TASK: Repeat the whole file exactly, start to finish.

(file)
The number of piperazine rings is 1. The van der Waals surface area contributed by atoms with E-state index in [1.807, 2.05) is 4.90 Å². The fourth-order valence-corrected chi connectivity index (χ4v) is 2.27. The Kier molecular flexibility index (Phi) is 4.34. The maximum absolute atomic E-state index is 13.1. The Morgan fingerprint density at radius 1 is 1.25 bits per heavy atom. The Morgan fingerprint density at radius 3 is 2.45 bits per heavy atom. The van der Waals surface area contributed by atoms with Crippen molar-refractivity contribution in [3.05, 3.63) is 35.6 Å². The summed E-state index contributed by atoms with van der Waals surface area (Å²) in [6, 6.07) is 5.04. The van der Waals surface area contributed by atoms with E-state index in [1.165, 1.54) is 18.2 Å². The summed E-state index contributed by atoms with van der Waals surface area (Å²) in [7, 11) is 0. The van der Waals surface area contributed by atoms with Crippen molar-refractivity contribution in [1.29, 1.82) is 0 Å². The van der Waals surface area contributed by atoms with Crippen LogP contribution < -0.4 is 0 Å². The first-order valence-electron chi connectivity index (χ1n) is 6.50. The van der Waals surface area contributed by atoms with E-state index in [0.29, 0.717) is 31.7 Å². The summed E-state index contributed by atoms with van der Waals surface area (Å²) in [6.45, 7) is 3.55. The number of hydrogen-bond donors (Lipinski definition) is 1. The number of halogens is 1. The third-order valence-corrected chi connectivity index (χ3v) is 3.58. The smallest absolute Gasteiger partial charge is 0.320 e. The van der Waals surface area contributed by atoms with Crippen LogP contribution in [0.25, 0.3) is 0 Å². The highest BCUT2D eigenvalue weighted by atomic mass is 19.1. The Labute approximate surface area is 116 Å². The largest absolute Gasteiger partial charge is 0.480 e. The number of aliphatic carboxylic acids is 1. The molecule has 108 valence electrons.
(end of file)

The number of piperazine rings is 1. The van der Waals surface area contributed by atoms with E-state index in [1.807, 2.05) is 4.90 Å². The fourth-order valence-corrected chi connectivity index (χ4v) is 2.27. The Kier molecular flexibility index (Phi) is 4.34. The maximum absolute atomic E-state index is 13.1. The Morgan fingerprint density at radius 1 is 1.25 bits per heavy atom. The Morgan fingerprint density at radius 3 is 2.45 bits per heavy atom. The van der Waals surface area contributed by atoms with Crippen molar-refractivity contribution in [3.05, 3.63) is 35.6 Å². The summed E-state index contributed by atoms with van der Waals surface area (Å²) in [6, 6.07) is 5.04. The van der Waals surface area contributed by atoms with E-state index in [1.165, 1.54) is 18.2 Å². The summed E-state index contributed by atoms with van der Waals surface area (Å²) in [7, 11) is 0. The van der Waals surface area contributed by atoms with Crippen molar-refractivity contribution in [1.29, 1.82) is 0 Å². The van der Waals surface area contributed by atoms with Crippen LogP contribution < -0.4 is 0 Å². The first-order valence-electron chi connectivity index (χ1n) is 6.50. The van der Waals surface area contributed by atoms with E-state index in [0.29, 0.717) is 31.7 Å². The summed E-state index contributed by atoms with van der Waals surface area (Å²) in [6.45, 7) is 3.55. The number of hydrogen-bond donors (Lipinski definition) is 1. The number of halogens is 1. The third-order valence-corrected chi connectivity index (χ3v) is 3.58. The smallest absolute Gasteiger partial charge is 0.320 e. The van der Waals surface area contributed by atoms with Crippen LogP contribution in [0.25, 0.3) is 0 Å². The highest BCUT2D eigenvalue weighted by atomic mass is 19.1. The Labute approximate surface area is 116 Å². The largest absolute Gasteiger partial charge is 0.480 e. The number of aliphatic carboxylic acids is 1. The molecule has 108 valence electrons.